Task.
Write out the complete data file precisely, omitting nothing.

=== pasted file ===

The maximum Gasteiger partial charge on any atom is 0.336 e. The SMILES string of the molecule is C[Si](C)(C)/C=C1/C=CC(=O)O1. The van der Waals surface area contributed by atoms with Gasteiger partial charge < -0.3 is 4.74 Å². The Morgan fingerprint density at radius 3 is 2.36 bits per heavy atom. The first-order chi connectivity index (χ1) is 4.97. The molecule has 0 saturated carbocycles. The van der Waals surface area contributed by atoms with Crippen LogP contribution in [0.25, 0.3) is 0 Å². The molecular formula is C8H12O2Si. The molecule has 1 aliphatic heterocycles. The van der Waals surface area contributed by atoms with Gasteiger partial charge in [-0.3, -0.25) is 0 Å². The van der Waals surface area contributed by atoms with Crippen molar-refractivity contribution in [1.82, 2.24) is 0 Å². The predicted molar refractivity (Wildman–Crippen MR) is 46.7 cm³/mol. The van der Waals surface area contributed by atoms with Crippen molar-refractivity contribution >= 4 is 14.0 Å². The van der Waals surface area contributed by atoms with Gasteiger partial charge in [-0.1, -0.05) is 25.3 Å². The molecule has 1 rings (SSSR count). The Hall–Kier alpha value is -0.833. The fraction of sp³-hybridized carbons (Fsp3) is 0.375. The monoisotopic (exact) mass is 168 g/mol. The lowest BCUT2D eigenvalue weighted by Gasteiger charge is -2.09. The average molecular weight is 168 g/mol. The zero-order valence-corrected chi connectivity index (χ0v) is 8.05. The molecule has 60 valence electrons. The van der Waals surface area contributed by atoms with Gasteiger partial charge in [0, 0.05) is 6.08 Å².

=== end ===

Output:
The maximum Gasteiger partial charge on any atom is 0.336 e. The SMILES string of the molecule is C[Si](C)(C)/C=C1/C=CC(=O)O1. The van der Waals surface area contributed by atoms with Gasteiger partial charge < -0.3 is 4.74 Å². The Morgan fingerprint density at radius 3 is 2.36 bits per heavy atom. The first-order chi connectivity index (χ1) is 4.97. The molecule has 0 saturated carbocycles. The van der Waals surface area contributed by atoms with Crippen LogP contribution in [0.25, 0.3) is 0 Å². The molecular formula is C8H12O2Si. The molecule has 1 aliphatic heterocycles. The van der Waals surface area contributed by atoms with Gasteiger partial charge in [-0.3, -0.25) is 0 Å². The van der Waals surface area contributed by atoms with Crippen molar-refractivity contribution in [1.82, 2.24) is 0 Å². The predicted molar refractivity (Wildman–Crippen MR) is 46.7 cm³/mol. The van der Waals surface area contributed by atoms with Crippen molar-refractivity contribution >= 4 is 14.0 Å². The van der Waals surface area contributed by atoms with Gasteiger partial charge in [-0.1, -0.05) is 25.3 Å². The molecule has 1 rings (SSSR count). The Hall–Kier alpha value is -0.833. The fraction of sp³-hybridized carbons (Fsp3) is 0.375. The monoisotopic (exact) mass is 168 g/mol. The lowest BCUT2D eigenvalue weighted by Gasteiger charge is -2.09. The average molecular weight is 168 g/mol. The zero-order valence-corrected chi connectivity index (χ0v) is 8.05. The molecule has 60 valence electrons. The van der Waals surface area contributed by atoms with Gasteiger partial charge in [0, 0.05) is 6.08 Å².